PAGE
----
For immunostaining with MBP (1:100; Thermo Fisher Scientific, Hanover Park, IL) or APC (1:650, Santa Cruz, Dallas, TX), we used the Vectastain Elite ABC kit with Vector VIP as chromogen (Vector laboratories, Burlingame, CA). For LFB staining, sections were deparaffinized, rehydrated, and stained overnight in LFB solution at 56 oC.

Terminal deoxynucleotidyl transferase (TdT) dUTP Nick-End Labeling (TUNEL) staining was used to identify apoptotic nuclei. For TUNEL staining (TACS TdT DAB in situ apoptosis detection kit, Trevigen, Gaithersburg), sections were deparaffinized and processed according to the manufacturer’s instructions.

Spinal cords were sectioned in 1-mm-thick blocks, postfixed with 2.5% glutaraldehyde, osmicated, dehydrated, and embedded in Epon plastic. 1–2-mm-long sections of the optic nerves were processed for plastic embedding in the same manner. Semithin sections (1 μm) were cut on a microtome and stained for myelin with 1% toluidine blue/1% sodiumborate.


The numerical densities of MBP immunopositive fiber bundles (Figure 4b) were estimated in the ventral brainstem (trapezoid body, longitudinal fasciculus pons, medial lemniscus, trigeminothalamic tract, pyramidal tract; areas identified using the atlas of Paxinos and Watson (20). A fiber bundle is defined as a conglomerate of longitudinally directed MBP immunopositive fibers. To be considered for counting, a fiber bundle needed to have a length of ≥18 μm (the length of one quadrant of the counting frame at the selected magnification). The numerical densities of MBP immunopositive bundles were estimated using the stereological dissector method (21). Counts were performed using a microscope (Zeiss Axioplan 2) equipped with a × 10 objective and a counting frame with dimensions 0.18 mm × 0.18 mm, dissector height 0.07 mm. Eight dissectors were applied. The mean numerical densities of MBP-positive bundles/mm3 (Nv) were calculated.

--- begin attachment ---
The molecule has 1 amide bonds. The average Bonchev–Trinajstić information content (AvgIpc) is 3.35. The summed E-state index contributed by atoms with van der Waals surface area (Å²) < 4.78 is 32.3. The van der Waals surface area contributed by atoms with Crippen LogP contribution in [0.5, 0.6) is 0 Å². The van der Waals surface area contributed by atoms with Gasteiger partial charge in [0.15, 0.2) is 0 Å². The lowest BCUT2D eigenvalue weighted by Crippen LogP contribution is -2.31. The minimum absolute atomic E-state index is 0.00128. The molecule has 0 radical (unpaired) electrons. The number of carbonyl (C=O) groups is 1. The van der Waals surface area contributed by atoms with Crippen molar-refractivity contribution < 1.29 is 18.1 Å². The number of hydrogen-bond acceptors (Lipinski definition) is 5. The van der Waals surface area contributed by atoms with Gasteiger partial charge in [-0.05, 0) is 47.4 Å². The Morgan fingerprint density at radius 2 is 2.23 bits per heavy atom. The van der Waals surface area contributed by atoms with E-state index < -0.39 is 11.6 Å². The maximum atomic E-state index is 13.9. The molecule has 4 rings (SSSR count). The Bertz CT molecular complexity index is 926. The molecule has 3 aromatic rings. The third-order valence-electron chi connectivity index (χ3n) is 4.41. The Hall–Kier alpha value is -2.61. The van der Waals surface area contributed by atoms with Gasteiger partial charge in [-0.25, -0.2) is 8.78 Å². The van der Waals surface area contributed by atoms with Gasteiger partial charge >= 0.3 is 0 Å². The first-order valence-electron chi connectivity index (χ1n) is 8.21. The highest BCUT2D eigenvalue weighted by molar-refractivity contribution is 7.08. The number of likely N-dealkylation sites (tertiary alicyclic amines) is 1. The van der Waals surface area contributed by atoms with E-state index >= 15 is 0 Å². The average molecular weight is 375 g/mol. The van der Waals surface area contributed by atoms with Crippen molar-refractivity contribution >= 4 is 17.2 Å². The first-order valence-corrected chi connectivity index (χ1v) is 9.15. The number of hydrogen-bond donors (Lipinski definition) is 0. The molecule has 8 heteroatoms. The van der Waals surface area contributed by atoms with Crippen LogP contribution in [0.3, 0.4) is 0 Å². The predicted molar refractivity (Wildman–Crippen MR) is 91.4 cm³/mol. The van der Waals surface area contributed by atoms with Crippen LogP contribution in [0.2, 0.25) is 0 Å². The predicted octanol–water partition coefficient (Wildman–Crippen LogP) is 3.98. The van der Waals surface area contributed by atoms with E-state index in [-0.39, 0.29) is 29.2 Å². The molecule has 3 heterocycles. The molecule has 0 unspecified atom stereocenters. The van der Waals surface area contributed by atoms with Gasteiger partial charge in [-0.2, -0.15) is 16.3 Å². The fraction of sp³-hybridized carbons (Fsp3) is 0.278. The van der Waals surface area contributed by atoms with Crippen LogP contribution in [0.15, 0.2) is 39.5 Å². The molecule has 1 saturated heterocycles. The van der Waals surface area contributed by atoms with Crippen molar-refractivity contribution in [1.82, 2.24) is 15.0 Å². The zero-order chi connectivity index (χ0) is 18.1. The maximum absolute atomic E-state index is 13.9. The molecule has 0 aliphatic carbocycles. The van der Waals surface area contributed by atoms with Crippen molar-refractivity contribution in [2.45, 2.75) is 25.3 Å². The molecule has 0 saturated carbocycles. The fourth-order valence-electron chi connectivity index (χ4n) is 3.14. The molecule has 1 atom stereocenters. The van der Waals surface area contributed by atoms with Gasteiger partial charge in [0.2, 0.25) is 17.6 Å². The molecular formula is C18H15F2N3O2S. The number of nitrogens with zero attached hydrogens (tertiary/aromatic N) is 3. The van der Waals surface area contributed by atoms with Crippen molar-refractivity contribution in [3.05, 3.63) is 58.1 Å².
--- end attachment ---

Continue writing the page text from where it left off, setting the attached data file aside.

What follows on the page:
Quantification of numerical densities of APC immunopositive oligodendrocytes (Figure 4d) was performed in the pontine nuclei using a × 10 objective and a counting frame with dimensions 0.45 mm × 0.45 mm, dissector height 0.01 mm. Quantification of MBP immunopositive myelin islands (Figure 4f) was performed in the hippocampus using a 6.5 objective and a counting frame with dimensions 0.71 mm × 0.71 mm, dissector height 0.07 mm.

Quantification of TUNEL-positive cells (Figure 4e) was performed in the corpus callosum and the cerebellar white matter using a × 10 objective and a counting frame with dimensions 0.45 mm × 0.45 mm, dissector height 0.01 mm.

Statistical Analysis

Values are presented as means±SEM. Comparisons among groups were made using one-way ANOVA with Tukey’s post hoc test or unpaired Student’s t-test, as appropriate. The number of animals investigated in each group is stated in the figures.

Mass Spectrometry

To assess whether clemastine penetrates the blood brain barrier, we injected 6 wild-type 21-day-old Wistar rats with clemastine, 30 mg/kg s.c. and killed the animals at 6 h after the injection. Animals were perfused with PBS and their brains removed. One entire hemisphere was frozen on dry ice and processed for detection of clemastine.

Sample Preparation